How to Change Your Past

We’ve all heard it, “You can’t change your past. You can only change your future.” And at a very base level, that’s true. But, lately, I’ve been thinking about this. We have our lives laid out in a linear fashion, ahead and behind us. Today, yesterday, last month, last year, the ’90’s….And it lives in our minds like a running story of our lives. But, the truth is, the past doesn’t exist. The only place the past exists is in our heads.

For example, I was bullied as a child. After extensive therapy, I got over it, and am a much stronger person because of it. I roll my eyes at the anti-bullying propaganda of recent decades. If we are so conditioned that everyone should be nice to us all the time, then we will crumble when life hands us bullshit. Bullying sucks, but it makes stronger people.

But, in the early 1990’s, we didn’t have this awareness. Bullies were cartoonish villains, in the form of burly ten year-old boys that did things like put people’s heads in toilets, steal bikes, or shake ‘nerds’ (another cartoon I didn’t understand) upside down for their lunch money. No one in my school would do such things. For one, my private school that wasn’t certified to serve food, so we didn’t even use lunch money. It was also down a fast-moving, rural highway, so no one could ride their bikes. As far as I was concerned, as long as no one put anyone’s head in a toilet, bullies didn’t apply to me. So I would have never put the word “bully” to what I was experiencing.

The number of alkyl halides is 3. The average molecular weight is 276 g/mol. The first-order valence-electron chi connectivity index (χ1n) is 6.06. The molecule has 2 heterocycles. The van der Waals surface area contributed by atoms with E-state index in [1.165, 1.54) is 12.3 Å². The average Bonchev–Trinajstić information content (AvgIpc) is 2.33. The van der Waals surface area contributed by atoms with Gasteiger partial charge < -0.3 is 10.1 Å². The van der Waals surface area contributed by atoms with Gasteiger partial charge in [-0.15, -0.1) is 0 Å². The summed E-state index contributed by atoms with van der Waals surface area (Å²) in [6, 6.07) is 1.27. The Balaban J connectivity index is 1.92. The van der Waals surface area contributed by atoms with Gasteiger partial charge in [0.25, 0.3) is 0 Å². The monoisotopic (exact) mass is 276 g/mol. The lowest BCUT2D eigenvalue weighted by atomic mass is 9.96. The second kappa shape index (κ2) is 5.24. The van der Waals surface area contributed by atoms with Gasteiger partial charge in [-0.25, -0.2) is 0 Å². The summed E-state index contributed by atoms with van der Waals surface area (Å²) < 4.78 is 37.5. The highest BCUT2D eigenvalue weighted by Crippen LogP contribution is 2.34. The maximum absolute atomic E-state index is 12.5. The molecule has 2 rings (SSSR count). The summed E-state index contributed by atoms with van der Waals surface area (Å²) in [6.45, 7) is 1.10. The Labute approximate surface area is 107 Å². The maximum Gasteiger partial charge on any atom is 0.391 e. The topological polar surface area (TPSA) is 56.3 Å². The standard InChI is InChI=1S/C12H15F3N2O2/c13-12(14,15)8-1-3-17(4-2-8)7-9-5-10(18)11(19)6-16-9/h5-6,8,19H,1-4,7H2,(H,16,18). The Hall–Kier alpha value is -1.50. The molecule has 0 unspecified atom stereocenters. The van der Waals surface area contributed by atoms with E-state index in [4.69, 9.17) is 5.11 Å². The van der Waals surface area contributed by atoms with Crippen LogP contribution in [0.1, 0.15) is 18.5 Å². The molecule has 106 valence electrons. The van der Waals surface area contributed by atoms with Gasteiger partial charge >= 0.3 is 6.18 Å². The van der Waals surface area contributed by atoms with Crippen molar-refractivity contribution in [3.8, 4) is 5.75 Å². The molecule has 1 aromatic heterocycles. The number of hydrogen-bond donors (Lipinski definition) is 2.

Still, through my teen years, I carried this image of my elementary school cafeteria and the girl that smashed her cookie into crumbles. She then set it in front of me and said, “This is for you, because you’re crummy.” Pretty witty for an eight year old. I have to hand it to her.

As a young adult, I returned to visit that school. It had closed down by then, and I walked the silent property. Somehow, I expected everyone to be still there, frozen in time. But, the schoolyard had grown into weeds, and the classrooms desolate, with only a few remaining empty desks stashed in corners, faded pencil graffiti on the sides. The eating area was long gone. Sometime after I left, the tables had been replaced. The only cafeteria remnants were old tables where I had never sat. I had moved on, and so had everyone else. Even Cookie Crumble Girl had an eight year old of her own by then. Or so I had heard.

And in that schoolyard, I had a realization. The past doesn’t exist. It only existed in my memory. Those people weren’t there. They had their own lives, and had long forgotten about me. Or, even if they hadn’t, what did it matter? The only place any of this existed, was in my head. Then, I realized, if the past were only in my head, and I am in control of my own mind, then I could control the past. I could decide that those things never happened.